Umami was just me. I did that that all myself. There was no one to work with, but that was my first thing, and I saw an opportunity for a gourmet burger brand. I thought that was a great opportunity to do a forward-looking take on a nostalgic thing.
We focus on the craveable flavors, because for something to work, it needs to have a craveability factor to get people coming back, and we up the umami quotient if we can.
What flavors do you think are on the cusp now?
Vegan-type, vegetable-based flavors, like our peanut-butter-and-jelly concept; those are really popular now. How do you create really delicious food that’s vegan and healthy and organic? Asian flavors are popular—they always have been, but not really in the fast-casual space—and so are different cultural foods, like Italian deli sandwiches. I’m going into that sector next.
It’s called Heroic Deli, and it’s basically a reinvention of the deli sandwich. It’s very similar to Umami in the sense that it’s based on a classic dish, but it’s completely rethought from top to bottom so that it delivers a much better experience and craveability.
You’re planning to reincarnate ChocoChicken as a food-hall concept, and PBJ.LA and Cold Cocked are also in food halls. What’s the appeal of that format?
We had success with them in the past. Grand Central Market approached us, and it’s an iconic institution in L.A., so we didn’t want to turn that down. We had [PBJ.LA] all conceived and menus and everything, and we were just trying to find the right location when Grand Central approached us.
The fast-casual format is appealing because of the low-labor model and the high-traffic model, so you get to see a lot of people coming through. It’s an appealing format today because a lot of these food halls are springing up. It’s definitely a lower operating cost, and people like diversity. They like to be able to get coffee in one place and peanut butter and jelly in another and have lots of options.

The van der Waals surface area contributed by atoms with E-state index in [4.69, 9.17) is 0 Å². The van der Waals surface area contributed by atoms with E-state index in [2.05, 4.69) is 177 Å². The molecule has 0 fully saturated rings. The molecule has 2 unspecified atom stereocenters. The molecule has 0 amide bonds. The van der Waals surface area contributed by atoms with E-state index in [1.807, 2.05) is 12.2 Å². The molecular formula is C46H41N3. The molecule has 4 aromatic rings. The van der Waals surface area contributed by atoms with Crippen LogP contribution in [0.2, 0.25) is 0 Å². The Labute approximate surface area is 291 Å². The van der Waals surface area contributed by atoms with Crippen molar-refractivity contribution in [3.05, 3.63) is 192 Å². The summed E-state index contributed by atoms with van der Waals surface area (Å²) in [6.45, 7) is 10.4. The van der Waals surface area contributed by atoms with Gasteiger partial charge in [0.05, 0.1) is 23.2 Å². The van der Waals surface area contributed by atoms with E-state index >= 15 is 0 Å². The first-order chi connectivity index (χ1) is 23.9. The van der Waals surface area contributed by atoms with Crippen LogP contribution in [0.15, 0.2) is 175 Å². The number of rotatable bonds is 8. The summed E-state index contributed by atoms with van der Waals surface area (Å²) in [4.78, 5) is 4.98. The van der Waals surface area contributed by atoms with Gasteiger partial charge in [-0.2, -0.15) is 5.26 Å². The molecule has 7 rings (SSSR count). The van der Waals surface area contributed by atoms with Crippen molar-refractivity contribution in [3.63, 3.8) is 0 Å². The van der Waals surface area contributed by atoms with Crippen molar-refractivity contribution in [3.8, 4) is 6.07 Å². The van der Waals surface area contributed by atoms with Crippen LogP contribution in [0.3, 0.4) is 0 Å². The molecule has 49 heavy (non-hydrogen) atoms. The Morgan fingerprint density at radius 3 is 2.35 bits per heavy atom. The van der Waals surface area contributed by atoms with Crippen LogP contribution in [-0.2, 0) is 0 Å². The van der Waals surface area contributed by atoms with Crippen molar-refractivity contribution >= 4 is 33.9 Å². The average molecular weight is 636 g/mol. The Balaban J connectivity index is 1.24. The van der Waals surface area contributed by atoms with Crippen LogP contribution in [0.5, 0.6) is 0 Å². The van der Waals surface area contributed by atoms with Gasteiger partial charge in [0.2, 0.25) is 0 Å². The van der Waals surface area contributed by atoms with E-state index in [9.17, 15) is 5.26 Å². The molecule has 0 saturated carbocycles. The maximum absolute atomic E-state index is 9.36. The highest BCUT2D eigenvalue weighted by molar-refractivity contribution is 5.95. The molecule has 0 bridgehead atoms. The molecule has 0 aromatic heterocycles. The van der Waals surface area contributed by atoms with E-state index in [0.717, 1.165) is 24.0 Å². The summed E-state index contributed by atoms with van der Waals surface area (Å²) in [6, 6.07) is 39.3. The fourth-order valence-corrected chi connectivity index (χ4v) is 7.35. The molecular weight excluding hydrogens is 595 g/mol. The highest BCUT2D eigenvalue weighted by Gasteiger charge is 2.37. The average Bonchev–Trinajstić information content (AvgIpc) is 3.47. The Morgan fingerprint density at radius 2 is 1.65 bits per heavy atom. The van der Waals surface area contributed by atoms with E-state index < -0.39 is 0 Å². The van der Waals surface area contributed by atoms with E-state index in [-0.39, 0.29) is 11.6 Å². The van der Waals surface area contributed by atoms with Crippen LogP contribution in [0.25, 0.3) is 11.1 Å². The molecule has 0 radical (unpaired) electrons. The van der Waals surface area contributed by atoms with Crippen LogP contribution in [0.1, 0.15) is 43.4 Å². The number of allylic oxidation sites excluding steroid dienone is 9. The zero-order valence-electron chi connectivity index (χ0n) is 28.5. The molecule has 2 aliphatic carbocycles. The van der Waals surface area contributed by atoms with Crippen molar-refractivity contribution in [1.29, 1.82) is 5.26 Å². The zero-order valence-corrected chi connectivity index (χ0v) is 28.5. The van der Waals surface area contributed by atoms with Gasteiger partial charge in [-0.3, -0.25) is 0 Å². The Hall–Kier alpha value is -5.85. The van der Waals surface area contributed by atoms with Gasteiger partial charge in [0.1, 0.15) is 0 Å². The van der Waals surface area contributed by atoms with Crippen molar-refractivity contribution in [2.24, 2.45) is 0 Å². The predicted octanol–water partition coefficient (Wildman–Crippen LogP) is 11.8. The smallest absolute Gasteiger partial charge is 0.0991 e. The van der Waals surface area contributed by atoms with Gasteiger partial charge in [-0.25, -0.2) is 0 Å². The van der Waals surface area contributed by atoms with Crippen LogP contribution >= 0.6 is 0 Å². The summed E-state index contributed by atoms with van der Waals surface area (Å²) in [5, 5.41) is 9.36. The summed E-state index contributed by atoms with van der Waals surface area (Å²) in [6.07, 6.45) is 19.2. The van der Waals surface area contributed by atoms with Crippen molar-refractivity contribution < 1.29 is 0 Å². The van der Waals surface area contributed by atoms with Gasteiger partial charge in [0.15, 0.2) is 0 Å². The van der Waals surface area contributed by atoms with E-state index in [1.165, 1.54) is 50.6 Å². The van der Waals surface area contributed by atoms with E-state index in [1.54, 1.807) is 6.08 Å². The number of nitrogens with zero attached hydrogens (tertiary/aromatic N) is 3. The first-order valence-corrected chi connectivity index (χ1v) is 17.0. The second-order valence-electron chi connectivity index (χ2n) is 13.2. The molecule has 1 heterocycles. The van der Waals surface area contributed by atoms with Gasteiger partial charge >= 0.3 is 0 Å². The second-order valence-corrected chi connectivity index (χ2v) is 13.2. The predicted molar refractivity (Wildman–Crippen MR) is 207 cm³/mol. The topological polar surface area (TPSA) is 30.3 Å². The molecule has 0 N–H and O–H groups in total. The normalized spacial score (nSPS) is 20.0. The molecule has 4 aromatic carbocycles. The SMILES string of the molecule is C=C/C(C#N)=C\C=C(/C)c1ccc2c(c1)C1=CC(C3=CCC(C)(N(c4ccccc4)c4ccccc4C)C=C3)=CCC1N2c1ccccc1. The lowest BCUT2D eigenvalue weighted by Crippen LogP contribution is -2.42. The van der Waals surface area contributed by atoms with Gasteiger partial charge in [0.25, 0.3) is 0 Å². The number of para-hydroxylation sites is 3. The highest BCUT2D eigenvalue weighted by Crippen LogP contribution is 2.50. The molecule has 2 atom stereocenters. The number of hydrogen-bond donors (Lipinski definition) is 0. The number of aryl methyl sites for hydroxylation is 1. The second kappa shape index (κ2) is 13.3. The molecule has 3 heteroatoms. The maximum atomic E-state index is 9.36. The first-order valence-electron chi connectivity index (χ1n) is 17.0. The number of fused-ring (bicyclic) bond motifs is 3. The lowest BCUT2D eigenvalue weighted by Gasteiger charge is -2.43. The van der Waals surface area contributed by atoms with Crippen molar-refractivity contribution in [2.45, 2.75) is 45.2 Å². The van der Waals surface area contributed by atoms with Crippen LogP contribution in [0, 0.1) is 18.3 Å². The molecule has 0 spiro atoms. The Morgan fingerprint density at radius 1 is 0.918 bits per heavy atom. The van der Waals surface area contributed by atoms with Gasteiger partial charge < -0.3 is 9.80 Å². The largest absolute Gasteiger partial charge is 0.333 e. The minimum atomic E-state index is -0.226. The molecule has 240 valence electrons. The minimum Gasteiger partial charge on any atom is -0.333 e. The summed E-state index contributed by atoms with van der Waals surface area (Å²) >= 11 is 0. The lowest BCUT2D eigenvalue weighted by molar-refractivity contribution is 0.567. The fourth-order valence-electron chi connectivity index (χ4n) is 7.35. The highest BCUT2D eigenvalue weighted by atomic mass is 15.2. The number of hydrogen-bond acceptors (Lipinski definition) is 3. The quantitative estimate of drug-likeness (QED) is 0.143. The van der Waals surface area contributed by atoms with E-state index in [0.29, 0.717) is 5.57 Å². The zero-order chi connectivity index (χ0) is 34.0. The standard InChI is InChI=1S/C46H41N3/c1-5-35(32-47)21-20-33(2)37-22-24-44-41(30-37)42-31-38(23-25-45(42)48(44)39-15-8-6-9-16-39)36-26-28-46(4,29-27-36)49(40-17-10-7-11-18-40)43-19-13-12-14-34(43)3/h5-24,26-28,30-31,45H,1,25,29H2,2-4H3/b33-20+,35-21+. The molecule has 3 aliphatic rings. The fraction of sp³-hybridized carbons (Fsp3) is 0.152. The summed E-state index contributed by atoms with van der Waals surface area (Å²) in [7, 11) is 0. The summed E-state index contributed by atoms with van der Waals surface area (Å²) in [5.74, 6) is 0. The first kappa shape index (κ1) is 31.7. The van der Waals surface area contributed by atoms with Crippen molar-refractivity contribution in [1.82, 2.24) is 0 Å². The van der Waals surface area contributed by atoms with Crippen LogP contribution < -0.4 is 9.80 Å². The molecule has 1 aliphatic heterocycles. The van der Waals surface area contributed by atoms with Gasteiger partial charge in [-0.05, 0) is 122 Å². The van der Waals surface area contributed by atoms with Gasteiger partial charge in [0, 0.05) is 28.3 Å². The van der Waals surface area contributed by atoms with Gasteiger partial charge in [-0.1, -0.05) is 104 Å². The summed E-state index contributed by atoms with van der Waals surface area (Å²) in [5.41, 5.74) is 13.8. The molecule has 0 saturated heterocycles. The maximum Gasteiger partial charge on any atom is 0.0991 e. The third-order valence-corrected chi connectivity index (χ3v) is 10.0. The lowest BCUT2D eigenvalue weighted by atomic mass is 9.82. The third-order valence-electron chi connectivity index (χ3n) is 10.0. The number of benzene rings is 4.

How has fast casual or even “fine casual” evolved since you started Umami Burger nearly a decade ago? How do you see it changing in the future?
It’s still evolving for sure, but I think the evolution has been great, because it’s allowed chefs like José Andrés, who were high-end and only served food to wealthier people, to be more accessible to the Monday-night diner and the lunch diner. I see [the segment] continuing to grow in the food-hall format, but also in the bigger spaces where there’s online ordering, delivery, self-ordering, and those types of things.
Burgers and pizza, I think, are going to hit capacity. Coffee still has more capacity because there’s just so much consumption of it. But I think there will be some shakeout in these traditional fast-casual models—sort of like your sandwich players, where there are so many Subways and Quiznos, and there’s a lot of competition.
I think [some operators] want to keep doing the traditional. In L.A. and New York, when something goes out of business, things pop right up and they’re not always innovative. Sometimes they’re just trying to do the same old thing, or it’s product-based and they’re not really thinking through the entire experience.
Are there any brands in the limited-service space that you admire or consider worthy competitors?
In the chicken category, Howlin’ Ray’s, which is in L.A. That’s a really good one; it’s one of the busiest restaurants in town, if not the busiest. I like Sweetgreen as a salad concept, but I’m not really in that [category].
Cold Cocked Coffee has some pretty funky flavors, like Mexican mole and Danish licorice. Did you collaborate with R&D experts or chefs for this?
I did all the R&D myself on that. It’s like when Umami started. I wanted to do something that had no other input. I’m even doing the design of the restaurant; I’m doing everything.
I usually do a lot of R&D in my home test kitchen and try a lot of different things. I’ve actually been working on Cold Cocked for 10 years, so it predates Umami in a sense. I’ve had time to see what works and experiment [with Cold Cocked], whereas I’m just getting started now with the deli sandwich concept.
We look around, we try all the classics; we think about what’s good about them, what’s bad about them, what can we improve, and then we kind of merge what we would like to eat with what traditionally does well.
Is growth something that you think about early on or is that just something that comes into focus later on in the process?
We always aim to make brands that can be global. Two of them are already global, and I can see all of them being global at some point.
I like to start here, because if you can make it in L.A., you can probably make it in other markets. It’s a very demanding customer. I think even New York and San Francisco customers are somewhat less discriminating and not as hard as the L.A. customer. It’s just a bigger, sprawling, more spread-out city with more options. It requires more of the customer. In San Francisco and New York, you just walk somewhere, whereas if you have to get in your car and drive, it’s more of a commitment.